Jump to content


 


Register a free account to unlock additional features at BleepingComputer.com
Welcome to BleepingComputer, a free community where people like yourself come together to discuss and learn how to use their computers. Using the site is easy and fun. As a guest, you can browse and view the various discussions in the forums, but can not create a new topic or reply to an existing one unless you are logged in. Other benefits of registering an account are subscribing to topics and forums, creating a blog, and having no ads shown anywhere on the site.


Click here to Register a free account now! or read our Welcome Guide to learn how to use this site.

Photo

Crash due to "heat", bad sensor


  • Please log in to reply
1 reply to this topic

#1 Chris_Pool

Chris_Pool

  • Members
  • 42 posts
  • OFFLINE
  •  
  • Local time:07:34 AM

Posted 07 November 2010 - 03:29 AM

One of my friends has a computer that's been working great until recently. His computer crashes if he tries to play a game and play music/browse the internet in the background. At first I thought it was the PSU, but I asked him to start up speedfan while he was in the middle of the game.
GPU is 50C. Okay.
"Temp1" is 60C. Okay.
"Temp2" is 90C. What?
"Temp3" is 60c.

I went over to his house. I ran prime95 to stress the computer and had speedfan open. I felt the air coming out of the back fan. Nothing that hot.
All the temps stayed at normal levels, except for this mysterious "Temp2" which slowly rose to 100C at which point the computer turned itself off.

At first, I thought "Temp2" was the cpu. I took off the old thermal paste, applied new paste and made absolutely sure that there was a good connection between the heatsink and the cpu. I made absolutely sure that the heatsink was screwed down to its backplate.
Next, I tried the stress test again. Temp2 still rose to 100C and the computer crashed. As soon as it did, I restarted and went into the hardware monitor through the motherboard. It listed the CPU as being at 45C, and the motherboard at 32C. Nothing strange.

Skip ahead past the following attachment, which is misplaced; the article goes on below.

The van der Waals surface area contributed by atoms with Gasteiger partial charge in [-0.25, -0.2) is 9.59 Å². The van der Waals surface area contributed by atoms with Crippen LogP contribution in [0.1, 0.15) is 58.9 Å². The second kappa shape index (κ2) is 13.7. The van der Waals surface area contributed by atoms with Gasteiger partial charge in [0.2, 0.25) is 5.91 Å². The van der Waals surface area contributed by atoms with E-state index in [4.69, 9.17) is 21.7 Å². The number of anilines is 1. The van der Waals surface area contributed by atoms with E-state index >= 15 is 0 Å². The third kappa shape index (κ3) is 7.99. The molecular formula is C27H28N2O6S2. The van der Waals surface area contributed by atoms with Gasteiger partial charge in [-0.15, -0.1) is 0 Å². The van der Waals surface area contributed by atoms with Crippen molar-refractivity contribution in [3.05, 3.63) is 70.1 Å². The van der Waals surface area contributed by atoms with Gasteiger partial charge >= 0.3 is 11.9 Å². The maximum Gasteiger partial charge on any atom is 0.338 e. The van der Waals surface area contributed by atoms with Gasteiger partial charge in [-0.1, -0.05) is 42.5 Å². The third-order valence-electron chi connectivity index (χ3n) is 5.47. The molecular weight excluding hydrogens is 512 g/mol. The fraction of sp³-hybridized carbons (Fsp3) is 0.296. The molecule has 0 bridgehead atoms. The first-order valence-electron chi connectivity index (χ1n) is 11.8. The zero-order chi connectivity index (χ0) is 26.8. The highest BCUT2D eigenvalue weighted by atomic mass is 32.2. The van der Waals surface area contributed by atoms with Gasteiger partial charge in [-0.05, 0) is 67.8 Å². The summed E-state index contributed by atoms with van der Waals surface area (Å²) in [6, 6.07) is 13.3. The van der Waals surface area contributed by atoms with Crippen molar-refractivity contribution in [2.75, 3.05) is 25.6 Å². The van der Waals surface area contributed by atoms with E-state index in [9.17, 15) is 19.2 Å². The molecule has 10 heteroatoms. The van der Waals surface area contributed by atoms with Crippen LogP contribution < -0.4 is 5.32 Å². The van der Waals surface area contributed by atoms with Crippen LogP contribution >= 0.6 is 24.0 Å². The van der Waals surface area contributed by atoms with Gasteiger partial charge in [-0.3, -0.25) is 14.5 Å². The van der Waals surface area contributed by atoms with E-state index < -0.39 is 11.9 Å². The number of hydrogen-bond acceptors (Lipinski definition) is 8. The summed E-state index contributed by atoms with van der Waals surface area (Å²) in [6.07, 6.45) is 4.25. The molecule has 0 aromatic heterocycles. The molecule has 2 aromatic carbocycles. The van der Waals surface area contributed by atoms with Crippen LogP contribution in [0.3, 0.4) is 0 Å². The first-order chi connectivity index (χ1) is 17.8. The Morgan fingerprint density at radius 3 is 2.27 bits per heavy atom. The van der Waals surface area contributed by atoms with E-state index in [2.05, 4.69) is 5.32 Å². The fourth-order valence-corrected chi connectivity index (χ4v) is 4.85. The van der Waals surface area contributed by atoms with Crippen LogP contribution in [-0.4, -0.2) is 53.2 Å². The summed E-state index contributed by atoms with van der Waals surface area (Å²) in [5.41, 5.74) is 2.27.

I ran the stress test one final time. When the computer crashed, I immediately removed the power and opened the case. I touched the CPU heatsink, it was barely warm. I touched the GPU, it too was barely warm. I touched the north bridge heatsink. Nothing. I touched every other part of the motherboard and I cannot find this mysterious component that's hitting 100C.


I have no idea what to do from here. Any help at all would be appreciated, or maybe how I can disable this sensor from running because it obviously is telling the motherboard it's too hot and is the reason why it's turning off.

The board is an MSI G31M3 V2, if that even matters.

Thank you.

BC AdBot (Login to Remove)

 


#2 MrBruce1959

MrBruce1959

    My cat Oreo


  • BC Advisor
  • 6,377 posts
  • OFFLINE
  •  
  • Gender:Male
  • Location:Norwich, Connecticut. in the USA
  • Local time:09:34 AM

Posted 07 November 2010 - 09:40 AM

Hello and welcome to Bleepingcomputer.

Lets get a second opinion by using other programs that does the same thing as Speed fan.

Here is two programs.

SPECCY http://www.piriform.com/speccy

HWMonitor http://www.cpuid.com/hwmonitor.php

First, because the programs above are freeware, I suggest during installation you disregard any options to install any tool bars for your browser, such as the Ask.com or Google tool bars.
Those options are displayed in the box that asks if you want to add quick launch short cuts, I personally feel those tool bars are not needed.

The Speccy web site at piriform.com only asks for donations, you do not have to donate if you do not wish too.
It also explains how to use the program.
There are a few sensors in this program that display as green gauges and rise and fall along with the current sensor temp.
The menus on the left side of speccy can be clicked for more information on each category, such as CPU, Graphics or hard drive details.

HWMonitor is similar to Speed fan, the difference is HWMonitor does not load a pre-determined threshold like speed fan does.

With Speed fan you can download and use another computer owners pre-determined temperature range for a particular computer setup from the Speed fan web site.
That is not the case with HWMonitor.

Use all three programs to determine what sensor is sending the 100 degree Celsius reading.

Bruce.

Edited by MrBruce1959, 07 November 2010 - 09:48 AM.

Welcome to Bleeping Computer! :welcome:
New Members: Please click here for the Bleeping Computer Forum Board Rules
 
My Career Involves 37 Years as an Electronics Repair Technician, to Which I am Currently Retired From.

I Am Currently Using Windows 10 Home Edition.

As a Volunteer Staff Member of Bleeping Computer, the Help That I Proudly Provide Here To Our BC Forum Board Membership is Free of Charge. :wink:




0 user(s) are reading this topic

0 members, 0 guests, 0 anonymous users